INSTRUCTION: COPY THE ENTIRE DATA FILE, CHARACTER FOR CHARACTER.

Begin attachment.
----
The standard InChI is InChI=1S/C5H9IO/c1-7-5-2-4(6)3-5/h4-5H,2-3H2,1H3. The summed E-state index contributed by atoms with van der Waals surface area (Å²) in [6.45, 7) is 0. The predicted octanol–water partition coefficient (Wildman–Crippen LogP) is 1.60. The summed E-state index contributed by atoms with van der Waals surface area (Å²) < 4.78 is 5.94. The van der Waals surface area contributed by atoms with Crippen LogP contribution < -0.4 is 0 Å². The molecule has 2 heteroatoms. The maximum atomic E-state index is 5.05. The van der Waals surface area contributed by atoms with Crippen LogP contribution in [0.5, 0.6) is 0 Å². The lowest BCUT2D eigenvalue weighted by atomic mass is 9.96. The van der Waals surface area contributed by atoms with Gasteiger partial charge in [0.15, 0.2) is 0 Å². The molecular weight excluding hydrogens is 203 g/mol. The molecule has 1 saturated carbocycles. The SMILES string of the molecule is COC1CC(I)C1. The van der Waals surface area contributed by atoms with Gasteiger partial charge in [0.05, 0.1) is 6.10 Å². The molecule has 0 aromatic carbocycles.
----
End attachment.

The standard InChI is InChI=1S/C5H9IO/c1-7-5-2-4(6)3-5/h4-5H,2-3H2,1H3. The summed E-state index contributed by atoms with van der Waals surface area (Å²) in [6.45, 7) is 0. The predicted octanol–water partition coefficient (Wildman–Crippen LogP) is 1.60. The summed E-state index contributed by atoms with van der Waals surface area (Å²) < 4.78 is 5.94. The van der Waals surface area contributed by atoms with Crippen LogP contribution < -0.4 is 0 Å². The molecule has 2 heteroatoms. The maximum atomic E-state index is 5.05. The van der Waals surface area contributed by atoms with Crippen LogP contribution in [0.5, 0.6) is 0 Å². The lowest BCUT2D eigenvalue weighted by atomic mass is 9.96. The van der Waals surface area contributed by atoms with Gasteiger partial charge in [0.15, 0.2) is 0 Å². The molecular weight excluding hydrogens is 203 g/mol. The molecule has 1 saturated carbocycles. The SMILES string of the molecule is COC1CC(I)C1. The van der Waals surface area contributed by atoms with Gasteiger partial charge in [0.05, 0.1) is 6.10 Å². The molecule has 0 aromatic carbocycles.